President Donald Trump and his administration have renegotiated its trade agreements with Mexico, Canada, European Union and South Korea. Now, the Trump Administration wants United States to focus on Chinese exports, Chinese currency and the issue of devaluing yuan as it focuses on its biggest trading partner. In tackling China, President Trump may enjoy domestic support from its political constituency that worries about China’s military growth and assertive activities across Asia, especially in the South China Sea. However, this political support needs to be balanced with its urgent need to handle trade issues, intellectual property issues and where the Chinese side is adhering to the global trade norms in letter and in spirit.
This China’s currency manipulation and the topic of Yuan’s devaluation is such a serious matter that President Trump himself is personally watching Yuan’s steady decline.
If Chinese reduce the value of Yuan by 10 percent then importers of Chinese goods will see a 0-1–2 percent rise in the cost of Chinese goods. It is because the exchange rate cost to buy the Chinese good will fall, and any levied tariffs today will become “inconsequential” bringing the final price tag to pre-tariff days, so companies won’t feel much difference. Yes, there are other domestic economic considerations by China, but this act is not out of question now.
On the topic of currency devaluation, the new Q3 monetary policy implementation report by the People’s Bank of China, the Chinese Central Bank (PBOC) says it will keep the yuan’s exchange rate at an equilibrium level. In this report, the central bank pledges to “reinforce macro-prudential management to keep the yuan exchange rate at reasonable and equilibrium level, if necessary”. This report suggest that PBOC has been using its foreign exchange reserves to intervene in the currency market on the yuan’s behalf since August 2018; it also clearly hints that PBOC may let its currency Yuan go above their ideal threshold of 7.00 per USD to reduce the pain of trade war.
Unless something drastic happens at the upcoming G20 meeting with President Trump and President Xi, this trade war now shows clear signs of turning into a currency war soon thereafter.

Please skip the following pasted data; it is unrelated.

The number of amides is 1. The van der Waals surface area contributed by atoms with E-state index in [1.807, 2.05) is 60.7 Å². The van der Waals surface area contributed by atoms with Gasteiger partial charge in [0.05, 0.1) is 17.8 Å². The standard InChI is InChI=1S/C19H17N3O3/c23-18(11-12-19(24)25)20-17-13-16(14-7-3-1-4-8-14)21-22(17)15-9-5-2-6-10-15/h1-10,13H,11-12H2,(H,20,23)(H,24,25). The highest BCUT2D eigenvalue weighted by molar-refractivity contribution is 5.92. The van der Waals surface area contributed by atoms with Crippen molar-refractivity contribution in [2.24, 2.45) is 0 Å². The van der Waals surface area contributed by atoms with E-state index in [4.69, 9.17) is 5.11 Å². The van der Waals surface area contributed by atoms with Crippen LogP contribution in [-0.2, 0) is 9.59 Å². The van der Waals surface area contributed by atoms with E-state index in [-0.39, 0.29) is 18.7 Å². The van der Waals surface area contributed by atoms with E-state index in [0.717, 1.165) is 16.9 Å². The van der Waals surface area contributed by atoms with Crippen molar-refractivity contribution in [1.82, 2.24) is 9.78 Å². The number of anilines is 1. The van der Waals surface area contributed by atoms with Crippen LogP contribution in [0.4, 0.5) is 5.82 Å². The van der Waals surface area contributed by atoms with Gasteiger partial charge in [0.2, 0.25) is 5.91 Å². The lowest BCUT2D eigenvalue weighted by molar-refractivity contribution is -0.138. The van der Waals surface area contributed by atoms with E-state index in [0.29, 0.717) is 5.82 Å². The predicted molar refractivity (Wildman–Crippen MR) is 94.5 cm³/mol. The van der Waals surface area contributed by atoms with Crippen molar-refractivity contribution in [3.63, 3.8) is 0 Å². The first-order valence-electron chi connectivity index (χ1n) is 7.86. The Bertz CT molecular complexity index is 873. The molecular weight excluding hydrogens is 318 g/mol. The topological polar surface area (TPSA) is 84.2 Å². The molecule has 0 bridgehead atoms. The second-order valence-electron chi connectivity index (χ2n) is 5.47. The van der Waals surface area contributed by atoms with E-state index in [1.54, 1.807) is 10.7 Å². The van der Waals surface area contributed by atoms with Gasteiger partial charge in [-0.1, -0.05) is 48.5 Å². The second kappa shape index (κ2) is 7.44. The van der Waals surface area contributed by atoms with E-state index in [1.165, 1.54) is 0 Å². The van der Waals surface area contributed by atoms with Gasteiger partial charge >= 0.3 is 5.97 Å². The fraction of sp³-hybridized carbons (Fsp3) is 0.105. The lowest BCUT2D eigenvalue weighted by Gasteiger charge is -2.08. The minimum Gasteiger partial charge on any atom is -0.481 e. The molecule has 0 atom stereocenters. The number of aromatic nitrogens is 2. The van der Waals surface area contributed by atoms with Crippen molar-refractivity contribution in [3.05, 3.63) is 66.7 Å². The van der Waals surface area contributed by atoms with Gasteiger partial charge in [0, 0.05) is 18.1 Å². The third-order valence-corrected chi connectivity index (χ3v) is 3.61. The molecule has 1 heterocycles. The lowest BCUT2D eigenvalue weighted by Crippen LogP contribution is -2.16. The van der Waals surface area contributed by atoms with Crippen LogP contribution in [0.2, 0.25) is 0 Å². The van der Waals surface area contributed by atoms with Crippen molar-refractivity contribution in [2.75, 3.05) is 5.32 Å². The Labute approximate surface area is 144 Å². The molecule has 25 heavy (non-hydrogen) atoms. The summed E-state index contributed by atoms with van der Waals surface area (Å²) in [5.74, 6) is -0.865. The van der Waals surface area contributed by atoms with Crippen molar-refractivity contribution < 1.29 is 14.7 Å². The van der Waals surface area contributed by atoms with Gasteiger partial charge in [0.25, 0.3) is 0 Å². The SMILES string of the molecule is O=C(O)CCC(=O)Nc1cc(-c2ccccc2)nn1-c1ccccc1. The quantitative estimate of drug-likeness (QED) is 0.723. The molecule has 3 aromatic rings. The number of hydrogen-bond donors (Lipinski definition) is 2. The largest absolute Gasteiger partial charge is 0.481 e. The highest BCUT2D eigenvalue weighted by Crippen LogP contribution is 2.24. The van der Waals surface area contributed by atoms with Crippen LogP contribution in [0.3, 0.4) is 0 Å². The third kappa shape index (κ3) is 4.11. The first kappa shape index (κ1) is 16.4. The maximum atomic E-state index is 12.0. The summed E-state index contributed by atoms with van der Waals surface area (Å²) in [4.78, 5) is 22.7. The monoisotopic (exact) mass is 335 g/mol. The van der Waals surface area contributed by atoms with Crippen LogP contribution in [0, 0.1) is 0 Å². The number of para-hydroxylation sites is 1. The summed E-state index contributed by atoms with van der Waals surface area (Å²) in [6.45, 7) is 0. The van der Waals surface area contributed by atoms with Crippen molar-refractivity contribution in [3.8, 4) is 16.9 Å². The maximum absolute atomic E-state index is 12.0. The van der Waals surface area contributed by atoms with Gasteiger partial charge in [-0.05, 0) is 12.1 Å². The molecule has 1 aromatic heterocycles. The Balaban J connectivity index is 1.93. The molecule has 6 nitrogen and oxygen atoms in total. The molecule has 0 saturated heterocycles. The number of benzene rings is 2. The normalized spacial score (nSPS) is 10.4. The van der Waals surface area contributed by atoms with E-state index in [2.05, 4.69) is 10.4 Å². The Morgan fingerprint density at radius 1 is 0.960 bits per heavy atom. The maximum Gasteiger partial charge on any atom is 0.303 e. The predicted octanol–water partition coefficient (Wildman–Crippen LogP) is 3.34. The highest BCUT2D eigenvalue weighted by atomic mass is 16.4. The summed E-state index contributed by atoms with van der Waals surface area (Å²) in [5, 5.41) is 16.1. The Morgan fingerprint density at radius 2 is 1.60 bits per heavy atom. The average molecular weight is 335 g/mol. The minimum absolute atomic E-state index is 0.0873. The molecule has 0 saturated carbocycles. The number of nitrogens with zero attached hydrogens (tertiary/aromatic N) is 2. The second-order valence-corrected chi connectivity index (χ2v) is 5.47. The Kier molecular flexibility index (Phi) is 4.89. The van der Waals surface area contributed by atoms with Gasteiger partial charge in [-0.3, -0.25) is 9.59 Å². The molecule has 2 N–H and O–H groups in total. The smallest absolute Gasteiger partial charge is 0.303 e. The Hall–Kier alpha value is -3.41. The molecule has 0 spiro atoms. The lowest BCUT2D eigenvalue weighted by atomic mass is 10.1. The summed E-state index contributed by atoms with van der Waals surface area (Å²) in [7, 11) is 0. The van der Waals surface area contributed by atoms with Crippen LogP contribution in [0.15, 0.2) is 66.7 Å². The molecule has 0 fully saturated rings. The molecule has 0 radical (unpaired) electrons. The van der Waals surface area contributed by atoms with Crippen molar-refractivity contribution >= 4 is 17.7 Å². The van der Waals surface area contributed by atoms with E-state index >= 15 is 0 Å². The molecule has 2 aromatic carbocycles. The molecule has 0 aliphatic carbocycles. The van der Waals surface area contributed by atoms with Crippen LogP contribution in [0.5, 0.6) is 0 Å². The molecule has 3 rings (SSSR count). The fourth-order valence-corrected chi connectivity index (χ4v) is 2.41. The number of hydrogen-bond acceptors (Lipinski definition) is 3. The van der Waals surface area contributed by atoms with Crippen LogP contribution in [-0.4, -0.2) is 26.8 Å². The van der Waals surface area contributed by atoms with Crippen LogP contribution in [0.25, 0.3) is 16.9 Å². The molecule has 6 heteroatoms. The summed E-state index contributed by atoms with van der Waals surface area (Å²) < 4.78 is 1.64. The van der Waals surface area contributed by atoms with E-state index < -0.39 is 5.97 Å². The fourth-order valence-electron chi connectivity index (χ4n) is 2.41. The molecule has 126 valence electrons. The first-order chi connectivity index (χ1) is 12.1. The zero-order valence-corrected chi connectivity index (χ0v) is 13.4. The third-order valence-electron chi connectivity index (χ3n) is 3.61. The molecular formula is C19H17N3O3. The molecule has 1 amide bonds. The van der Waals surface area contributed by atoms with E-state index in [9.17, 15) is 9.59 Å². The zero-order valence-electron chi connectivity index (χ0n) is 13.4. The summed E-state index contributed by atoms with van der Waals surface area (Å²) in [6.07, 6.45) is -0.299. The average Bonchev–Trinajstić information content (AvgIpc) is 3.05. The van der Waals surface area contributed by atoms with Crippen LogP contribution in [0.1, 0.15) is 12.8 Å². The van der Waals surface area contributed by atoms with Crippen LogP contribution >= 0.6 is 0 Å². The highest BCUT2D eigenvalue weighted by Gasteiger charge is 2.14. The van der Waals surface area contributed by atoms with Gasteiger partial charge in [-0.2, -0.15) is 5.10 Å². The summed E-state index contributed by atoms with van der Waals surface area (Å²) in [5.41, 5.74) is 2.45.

There are many reasons why President Trump should not let this ill-advised trade war become a truly harmful currency war at any costs. It will no doubt spook the global stock markets from the European Union to Asia to North America. It comes with many unintended economic consequences, including the worsening issue of inflation, and rising interest rates in the United States would also come into play.
The renminbi devaluation is a very worrisome development in itself, not because it represents an unwelcome and unwise move by the Chinese government, but rather because it reflects a weakness in the world’s second largest economy at a time when the world economy itself is showing few signs of strength.
Within reason, the world’s top two largest economies are very intertwined together and dependent on each other that it just cannot start hurting the other without hurting itself in the process. This is an issue that surpasses the particular actions of any one U.S. administration. Chinese success in economic sphere is intertwined and complements the actions of U.S. There will always be complicated issues, but it just cannot become such vicious rivalry that drastic steps are required resulting in long-term strategic harm to each other. I think it is time for the Trump Administration to find a quick way possible to end this trade war before things get out of hand, and we all end up in a currency war soon.